given that the US was one of the only (if not the only) major nations not to sign the Kyoto Accords

US voters love their SUVs and don't care about global warming so why join Kyoto. Bush administration, Chenney aka Mr. Bechtel, loves nuclear power but the voters don't. I expect a joint resolution from congress any day now outlawing or at least condemming gravity.
Al Newman
Ranch Hand

Joined: Mar 30, 2003
Posts: 716
Originally posted by Rufus BugleWeed:

US voters love their SUVs and don't care about global warming so why join Kyoto. Bush administration, Chenney aka Mr. Bechtel, loves nuclear power but the voters don't. I expect a joint resolution from congress any day now outlawing or at least condemming gravity.

Kyoto has a few defects in conception, fairness, and results.
Conception: The concept of tying emissions targets to countries rather than population (among the developed nations) penalizes countries whose population is growing rather than shrinking (the US and UK). Kyoto doesn't allow for strategies other than carbon-emissions reduction aimed at reducing the amount of carbon dioxide in the atmosphere (whether biological or technical). Moreover with current technology, implementation of the Kyoto treaty would require economic contraction in the developed countries of between 10 and 25% to meet it's targets. I.E. The worst global depression since the 30's. I therefore regard ratification of the Kyoto treaty as the purest cynicism or the equivalent of a treaty fixing the value of Pi at 3.0.....
Fairness: Kyoto specifies a baseline year of 1990. That year the US was in recession (relatively low emissions) and Europe was experiencing an economic boom (relatively high emissions). The US therefore would be required to cut radically from a lower base level than the European countries would. Let's not forget that the Kyoto treaty does not apply at all to countries like China, Russia, and other counties outside of the developed nations. Where pollution levels are far worse than in the developed world.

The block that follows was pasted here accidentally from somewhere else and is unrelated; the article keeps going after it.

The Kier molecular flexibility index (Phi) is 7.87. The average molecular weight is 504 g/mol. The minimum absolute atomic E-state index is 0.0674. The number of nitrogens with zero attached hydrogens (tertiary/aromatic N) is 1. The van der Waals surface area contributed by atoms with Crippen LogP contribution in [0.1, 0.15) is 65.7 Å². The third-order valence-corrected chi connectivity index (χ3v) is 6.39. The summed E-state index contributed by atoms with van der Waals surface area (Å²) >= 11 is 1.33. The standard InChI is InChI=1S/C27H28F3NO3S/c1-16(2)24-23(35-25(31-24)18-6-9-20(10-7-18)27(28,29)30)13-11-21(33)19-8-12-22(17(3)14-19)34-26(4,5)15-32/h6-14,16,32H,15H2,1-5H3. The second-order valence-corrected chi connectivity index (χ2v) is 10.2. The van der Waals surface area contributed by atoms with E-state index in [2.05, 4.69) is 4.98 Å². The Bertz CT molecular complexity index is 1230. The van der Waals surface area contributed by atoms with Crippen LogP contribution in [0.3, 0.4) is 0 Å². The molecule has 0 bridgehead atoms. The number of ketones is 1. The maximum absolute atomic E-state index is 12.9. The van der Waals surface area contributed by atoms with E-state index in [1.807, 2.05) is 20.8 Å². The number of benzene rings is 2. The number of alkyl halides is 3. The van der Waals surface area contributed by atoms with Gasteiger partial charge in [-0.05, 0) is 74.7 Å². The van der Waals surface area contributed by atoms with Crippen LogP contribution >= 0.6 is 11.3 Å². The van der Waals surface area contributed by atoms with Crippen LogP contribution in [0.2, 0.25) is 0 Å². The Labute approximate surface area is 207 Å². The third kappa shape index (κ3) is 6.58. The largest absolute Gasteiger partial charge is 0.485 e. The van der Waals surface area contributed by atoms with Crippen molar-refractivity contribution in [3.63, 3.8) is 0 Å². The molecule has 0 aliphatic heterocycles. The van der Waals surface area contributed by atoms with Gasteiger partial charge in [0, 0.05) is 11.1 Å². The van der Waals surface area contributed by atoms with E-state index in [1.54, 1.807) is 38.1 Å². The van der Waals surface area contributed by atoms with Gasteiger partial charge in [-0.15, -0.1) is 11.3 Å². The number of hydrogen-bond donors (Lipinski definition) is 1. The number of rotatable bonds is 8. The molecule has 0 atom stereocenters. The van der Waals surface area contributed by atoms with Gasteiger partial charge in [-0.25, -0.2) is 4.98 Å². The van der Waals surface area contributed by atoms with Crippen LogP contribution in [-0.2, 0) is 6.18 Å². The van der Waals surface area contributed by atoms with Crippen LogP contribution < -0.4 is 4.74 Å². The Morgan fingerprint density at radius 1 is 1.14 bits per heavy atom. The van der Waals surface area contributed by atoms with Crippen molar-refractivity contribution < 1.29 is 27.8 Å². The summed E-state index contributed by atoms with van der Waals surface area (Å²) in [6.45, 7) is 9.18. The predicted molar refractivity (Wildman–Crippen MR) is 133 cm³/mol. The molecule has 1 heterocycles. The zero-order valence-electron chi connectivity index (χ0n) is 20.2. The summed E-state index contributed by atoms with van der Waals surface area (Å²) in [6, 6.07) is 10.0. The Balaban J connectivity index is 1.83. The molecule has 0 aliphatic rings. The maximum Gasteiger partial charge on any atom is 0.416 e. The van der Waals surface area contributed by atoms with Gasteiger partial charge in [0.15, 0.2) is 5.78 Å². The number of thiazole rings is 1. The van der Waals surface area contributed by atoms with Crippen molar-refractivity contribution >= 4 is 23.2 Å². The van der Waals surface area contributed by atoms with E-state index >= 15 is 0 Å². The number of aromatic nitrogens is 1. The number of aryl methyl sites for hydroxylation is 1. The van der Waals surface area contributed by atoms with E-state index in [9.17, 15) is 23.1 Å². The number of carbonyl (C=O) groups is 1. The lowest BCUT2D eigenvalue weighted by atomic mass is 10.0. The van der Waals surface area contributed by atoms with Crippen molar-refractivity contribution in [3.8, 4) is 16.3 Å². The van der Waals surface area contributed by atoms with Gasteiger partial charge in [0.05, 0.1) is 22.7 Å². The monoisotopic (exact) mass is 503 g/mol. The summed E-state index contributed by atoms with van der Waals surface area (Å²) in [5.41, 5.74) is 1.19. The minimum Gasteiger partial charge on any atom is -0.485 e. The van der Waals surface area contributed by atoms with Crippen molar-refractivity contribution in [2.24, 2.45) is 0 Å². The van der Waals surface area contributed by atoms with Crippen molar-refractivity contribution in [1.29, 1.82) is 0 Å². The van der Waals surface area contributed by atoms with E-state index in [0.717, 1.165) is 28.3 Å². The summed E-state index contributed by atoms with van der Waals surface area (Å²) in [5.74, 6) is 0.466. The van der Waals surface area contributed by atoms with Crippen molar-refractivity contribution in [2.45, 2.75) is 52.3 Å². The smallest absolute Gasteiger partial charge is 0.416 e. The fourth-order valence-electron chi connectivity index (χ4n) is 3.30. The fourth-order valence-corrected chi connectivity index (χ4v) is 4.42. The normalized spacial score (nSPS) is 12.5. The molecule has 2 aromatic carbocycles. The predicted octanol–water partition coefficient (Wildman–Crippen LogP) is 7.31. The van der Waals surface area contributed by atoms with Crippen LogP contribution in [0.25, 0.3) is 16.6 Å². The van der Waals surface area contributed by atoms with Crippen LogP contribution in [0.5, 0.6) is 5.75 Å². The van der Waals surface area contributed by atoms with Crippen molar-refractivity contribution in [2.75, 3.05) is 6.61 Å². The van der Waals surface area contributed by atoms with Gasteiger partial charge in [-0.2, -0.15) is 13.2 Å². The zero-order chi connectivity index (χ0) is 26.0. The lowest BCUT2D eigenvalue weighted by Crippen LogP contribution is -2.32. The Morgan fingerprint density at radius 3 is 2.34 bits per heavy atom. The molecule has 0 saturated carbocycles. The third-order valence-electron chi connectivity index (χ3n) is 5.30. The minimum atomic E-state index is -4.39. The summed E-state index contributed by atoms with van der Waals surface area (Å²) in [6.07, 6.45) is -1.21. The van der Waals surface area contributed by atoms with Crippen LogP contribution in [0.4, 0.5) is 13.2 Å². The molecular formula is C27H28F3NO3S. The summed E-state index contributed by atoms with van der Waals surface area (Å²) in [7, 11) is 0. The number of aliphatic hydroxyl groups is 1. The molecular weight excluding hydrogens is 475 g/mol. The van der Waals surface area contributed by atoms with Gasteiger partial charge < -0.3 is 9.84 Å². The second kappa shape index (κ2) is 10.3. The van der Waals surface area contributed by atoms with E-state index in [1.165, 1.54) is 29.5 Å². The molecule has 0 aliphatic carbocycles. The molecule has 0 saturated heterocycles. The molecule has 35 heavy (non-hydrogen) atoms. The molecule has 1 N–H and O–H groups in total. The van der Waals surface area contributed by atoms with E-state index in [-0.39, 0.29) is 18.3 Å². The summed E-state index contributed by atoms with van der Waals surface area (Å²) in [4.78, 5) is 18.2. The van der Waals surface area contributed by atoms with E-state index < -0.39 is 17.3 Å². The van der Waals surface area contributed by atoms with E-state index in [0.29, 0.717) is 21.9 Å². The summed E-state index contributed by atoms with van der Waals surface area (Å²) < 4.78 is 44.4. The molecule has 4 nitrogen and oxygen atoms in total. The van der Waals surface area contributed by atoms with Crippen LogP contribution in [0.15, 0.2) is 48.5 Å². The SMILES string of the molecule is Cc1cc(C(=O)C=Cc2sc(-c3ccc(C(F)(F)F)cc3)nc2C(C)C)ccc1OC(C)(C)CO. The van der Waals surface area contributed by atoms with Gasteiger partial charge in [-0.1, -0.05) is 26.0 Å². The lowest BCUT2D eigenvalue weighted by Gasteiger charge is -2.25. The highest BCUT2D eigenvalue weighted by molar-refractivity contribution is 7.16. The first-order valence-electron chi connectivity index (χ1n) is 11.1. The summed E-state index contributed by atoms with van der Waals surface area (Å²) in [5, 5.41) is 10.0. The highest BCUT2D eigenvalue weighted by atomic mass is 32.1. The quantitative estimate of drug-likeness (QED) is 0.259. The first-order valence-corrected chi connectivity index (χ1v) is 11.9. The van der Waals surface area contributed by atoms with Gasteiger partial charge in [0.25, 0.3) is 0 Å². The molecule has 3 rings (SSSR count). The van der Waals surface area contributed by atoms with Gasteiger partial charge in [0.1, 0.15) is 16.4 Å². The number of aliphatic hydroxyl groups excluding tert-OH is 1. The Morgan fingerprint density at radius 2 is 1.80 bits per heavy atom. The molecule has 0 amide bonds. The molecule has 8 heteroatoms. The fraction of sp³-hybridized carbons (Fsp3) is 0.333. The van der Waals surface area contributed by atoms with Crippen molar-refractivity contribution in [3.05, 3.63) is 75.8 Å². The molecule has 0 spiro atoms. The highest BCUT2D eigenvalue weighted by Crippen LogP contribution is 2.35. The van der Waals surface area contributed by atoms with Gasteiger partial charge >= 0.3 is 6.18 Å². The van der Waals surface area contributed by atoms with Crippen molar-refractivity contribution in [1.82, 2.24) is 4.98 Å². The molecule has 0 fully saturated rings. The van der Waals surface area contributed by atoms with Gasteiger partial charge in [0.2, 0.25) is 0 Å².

Results: Kyoto is projected to delay the onset of a specific level of global warming by 6 years. If one ignores the unintended consequences of inducing a deep global depression, it is not a solution.
The treaty could 'work' at the cost of inducing another Great Depression, as factory emissions in the US during 1932 were undoubtably much lower than emissions in 1928 or 29.... Shutting down entire steelmaking complexes (like Sparrows Point in Baltimore) will tend to have that effect.
Until low-emissions technologies such as fuel-cells are perfected and made readily affordable, radically reducing emissions by treaty will only work by inducing depressions. Making the world poorer will have the paradoxical effect of slowing the adoption of the new technologies when they are perfected. A poorer world won't be able to afford to invest at the same rate as a rich world.
Belief in Kyoto is the modern equivalent of the Flat Earth Society.
[ November 12, 2003: Message edited by: Alfred Neumann ]
Paul Stevens
Ranch Hand

Joined: May 17, 2001
Posts: 2823
Rufus doesn't care about Kyoto. If he did he would complain about it not getting ratified under Clinton/Gore.
Like you said Alfred it is a bad plan.
Rufus BugleWeed
Ranch Hand

Joined: Feb 22, 2002
Posts: 1551
Bolderdash. I'm all for sensistivity to the environment. If China and India are not going to participate then could one deny it was not much of even a first start? After all the two countries must represent at least 33% of the worlds population. I read Sunday in the NYT that India is expected to surpass China in 2050 as the worlds most populace country.
I suppose that my point is that while Mark's assertion that protectionism does not work could be true, free trade does not work either.
Al Newman
Ranch Hand

Joined: Mar 30, 2003
Posts: 716
Originally posted by Rufus BugleWeed:
Bolderdash. <...>
I suppose that my point is that while Mark's assertion that protectionism does not work could be true, free trade does not work either.

Bolderdash?!!!
Do you believe that what we have now is Free Trade? I rather doubt that the developing world would agree with that, particularly in reference to US farm supports and the EU Common Agricultural Policy....